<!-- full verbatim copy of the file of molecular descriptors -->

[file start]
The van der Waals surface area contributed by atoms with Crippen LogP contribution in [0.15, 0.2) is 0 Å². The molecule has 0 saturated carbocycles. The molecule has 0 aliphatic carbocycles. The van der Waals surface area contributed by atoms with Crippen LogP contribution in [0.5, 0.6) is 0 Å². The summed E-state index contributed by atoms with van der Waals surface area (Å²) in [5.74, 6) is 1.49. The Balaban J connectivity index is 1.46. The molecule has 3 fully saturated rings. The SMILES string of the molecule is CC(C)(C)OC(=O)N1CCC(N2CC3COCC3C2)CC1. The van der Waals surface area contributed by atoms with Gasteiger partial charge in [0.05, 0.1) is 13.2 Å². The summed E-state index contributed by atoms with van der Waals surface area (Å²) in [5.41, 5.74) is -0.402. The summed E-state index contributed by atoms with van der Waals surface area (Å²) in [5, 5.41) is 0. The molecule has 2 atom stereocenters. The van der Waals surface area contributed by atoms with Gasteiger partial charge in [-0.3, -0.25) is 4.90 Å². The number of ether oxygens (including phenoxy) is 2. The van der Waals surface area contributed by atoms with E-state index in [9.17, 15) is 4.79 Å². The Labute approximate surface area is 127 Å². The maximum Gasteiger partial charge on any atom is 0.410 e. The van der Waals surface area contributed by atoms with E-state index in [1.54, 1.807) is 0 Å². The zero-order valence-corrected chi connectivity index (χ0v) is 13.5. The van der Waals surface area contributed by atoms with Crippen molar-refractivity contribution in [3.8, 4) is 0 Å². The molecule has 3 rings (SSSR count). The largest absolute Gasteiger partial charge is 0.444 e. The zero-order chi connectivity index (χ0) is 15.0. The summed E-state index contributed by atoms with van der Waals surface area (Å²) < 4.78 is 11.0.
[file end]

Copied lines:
The van der Waals surface area contributed by atoms with Crippen LogP contribution in [0.15, 0.2) is 0 Å². The molecule has 0 saturated carbocycles. The molecule has 0 aliphatic carbocycles. The van der Waals surface area contributed by atoms with Crippen LogP contribution in [0.5, 0.6) is 0 Å². The summed E-state index contributed by atoms with van der Waals surface area (Å²) in [5.74, 6) is 1.49. The Balaban J connectivity index is 1.46. The molecule has 3 fully saturated rings. The SMILES string of the molecule is CC(C)(C)OC(=O)N1CCC(N2CC3COCC3C2)CC1. The van der Waals surface area contributed by atoms with Gasteiger partial charge in [0.05, 0.1) is 13.2 Å². The summed E-state index contributed by atoms with van der Waals surface area (Å²) in [5.41, 5.74) is -0.402. The summed E-state index contributed by atoms with van der Waals surface area (Å²) in [5, 5.41) is 0. The molecule has 2 atom stereocenters. The van der Waals surface area contributed by atoms with Gasteiger partial charge in [-0.3, -0.25) is 4.90 Å². The number of ether oxygens (including phenoxy) is 2. The van der Waals surface area contributed by atoms with E-state index in [9.17, 15) is 4.79 Å². The Labute approximate surface area is 127 Å². The maximum Gasteiger partial charge on any atom is 0.410 e. The van der Waals surface area contributed by atoms with E-state index in [1.54, 1.807) is 0 Å². The zero-order valence-corrected chi connectivity index (χ0v) is 13.5. The van der Waals surface area contributed by atoms with Crippen molar-refractivity contribution in [3.8, 4) is 0 Å². The molecule has 3 rings (SSSR count). The largest absolute Gasteiger partial charge is 0.444 e. The zero-order chi connectivity index (χ0) is 15.0. The summed E-state index contributed by atoms with van der Waals surface area (Å²) < 4.78 is 11.0.